Tony Smiley incorporates guitar, bass, drums, keyboards, tambourine, beat boxing and more into his one-man act. - Photo courtesy of Kaizen NW Phot

Tony Smiley at Caldera

Alone on stage, surrounded by a mess of cords and pedals and an arsenal of instruments, Tony Smiley prepares for his set. Meanwhile, people in the audience see the unmanned instruments and look around expectantly for the rest of the band. There is none. As one fan says, Smiley is a "one-man riot loop ninja."

Most of Smiley's original musical collages begin with a simple guitar groove. He plays it, loops it and moves on to the next instrument, perhaps the keyboard, bass, electronic drum pad or tambourine. The sound builds as the song progresses and as new layers of loops, as well as vocals, are added. (All Smiley's loops are done live.) The product is an innovative mix of rock, reggae and funk.

"It's like live production," Smiley says.

"Usually, when people say, 'What kind of music are you?' I say, 'Awesome.' "

Smiley will present his high-energy but surprisingly graceful solo act at 9 p.m. Saturday, May 25, at Caldera Tap House, 31 Water St., Ashland.

"I've been in lots of different bands, but they've always ended up not working out for one reason or another," Smiley says.

Eight years ago, he began playing independently, accompanied only by his Boss RC 300 loop station — "the brains of it all" — and a few miscellaneous pieces of technology.

Smiley has played drums since he was 8 years old. When he was 13, his parents grounded him from the drums, so he started playing his dad's acoustic guitar. That same year, his parents bought a piano, and he taught himself to play that, as well.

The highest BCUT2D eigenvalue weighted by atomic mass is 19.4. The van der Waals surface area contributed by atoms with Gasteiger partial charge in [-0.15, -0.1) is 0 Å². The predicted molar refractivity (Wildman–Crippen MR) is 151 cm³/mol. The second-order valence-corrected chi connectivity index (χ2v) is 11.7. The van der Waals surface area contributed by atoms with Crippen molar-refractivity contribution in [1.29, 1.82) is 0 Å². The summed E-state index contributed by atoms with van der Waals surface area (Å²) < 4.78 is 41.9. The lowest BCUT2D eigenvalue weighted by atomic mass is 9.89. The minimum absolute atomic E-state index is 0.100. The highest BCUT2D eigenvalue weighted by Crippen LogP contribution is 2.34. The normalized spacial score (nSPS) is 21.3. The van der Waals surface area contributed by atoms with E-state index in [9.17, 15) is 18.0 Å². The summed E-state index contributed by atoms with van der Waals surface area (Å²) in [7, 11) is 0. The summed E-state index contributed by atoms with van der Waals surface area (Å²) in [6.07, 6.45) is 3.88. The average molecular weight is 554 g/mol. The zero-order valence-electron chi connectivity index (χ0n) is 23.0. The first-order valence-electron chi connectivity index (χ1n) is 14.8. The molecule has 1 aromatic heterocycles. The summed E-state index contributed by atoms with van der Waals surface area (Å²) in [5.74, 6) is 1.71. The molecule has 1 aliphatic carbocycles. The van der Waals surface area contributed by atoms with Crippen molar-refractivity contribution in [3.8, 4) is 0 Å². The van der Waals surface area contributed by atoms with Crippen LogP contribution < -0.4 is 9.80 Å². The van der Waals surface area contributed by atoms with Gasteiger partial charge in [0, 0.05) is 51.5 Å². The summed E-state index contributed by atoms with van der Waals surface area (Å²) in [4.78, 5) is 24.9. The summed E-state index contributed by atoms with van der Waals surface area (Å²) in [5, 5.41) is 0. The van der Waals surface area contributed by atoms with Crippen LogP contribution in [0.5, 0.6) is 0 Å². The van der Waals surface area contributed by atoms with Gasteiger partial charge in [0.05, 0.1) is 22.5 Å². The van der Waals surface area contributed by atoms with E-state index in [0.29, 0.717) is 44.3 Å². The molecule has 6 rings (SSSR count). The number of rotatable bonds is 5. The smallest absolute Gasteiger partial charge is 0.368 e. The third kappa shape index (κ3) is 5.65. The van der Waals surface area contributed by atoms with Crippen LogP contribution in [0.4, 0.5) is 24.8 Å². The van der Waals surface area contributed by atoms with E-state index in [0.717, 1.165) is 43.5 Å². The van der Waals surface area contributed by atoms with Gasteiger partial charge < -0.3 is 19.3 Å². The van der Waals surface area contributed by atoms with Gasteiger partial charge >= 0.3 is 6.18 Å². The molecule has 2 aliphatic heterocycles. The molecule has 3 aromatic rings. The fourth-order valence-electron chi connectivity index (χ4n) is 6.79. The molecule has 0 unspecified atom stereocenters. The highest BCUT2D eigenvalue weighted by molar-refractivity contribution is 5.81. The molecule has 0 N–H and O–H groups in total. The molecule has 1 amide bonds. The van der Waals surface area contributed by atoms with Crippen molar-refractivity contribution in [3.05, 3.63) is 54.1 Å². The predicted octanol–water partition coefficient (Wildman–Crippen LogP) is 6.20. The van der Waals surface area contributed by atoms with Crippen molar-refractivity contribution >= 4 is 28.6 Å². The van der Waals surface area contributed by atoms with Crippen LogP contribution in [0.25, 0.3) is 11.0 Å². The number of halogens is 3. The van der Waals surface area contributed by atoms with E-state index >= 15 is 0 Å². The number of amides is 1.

"The concept of music has always made sense to me," Smiley says. "I wouldn't consider myself a ripping guitar player or an amazing drummer, but I know how to build songs and compose music and find the right parts for each instrument."

"Ticket to the Trip" is Smiley's fourth and most recent album but the first that he's recorded at his home studio. Guest vocalists Redwood Son and Keegan Smith, as well as guitarist Wil Kinky, are featured on a couple of tracks.

"I used to drink a lot and party a lot, and my first two albums were pretty dark," Smiley says. "My third album was (recorded) straight out of rehab, "One Ton Heart," and this one ("Ticket to the Trip") was me putting more love into the world, ... not so many questions to ask and more positive answers. I'm not as troubled as I was."

In addition to his original music, Smiley often works songs by Billy Idol, Snoop Dogg and others into his sets. The cover to his show at Caldera is $5. Call 541-482-4677 or see www.tonysmiley.net.

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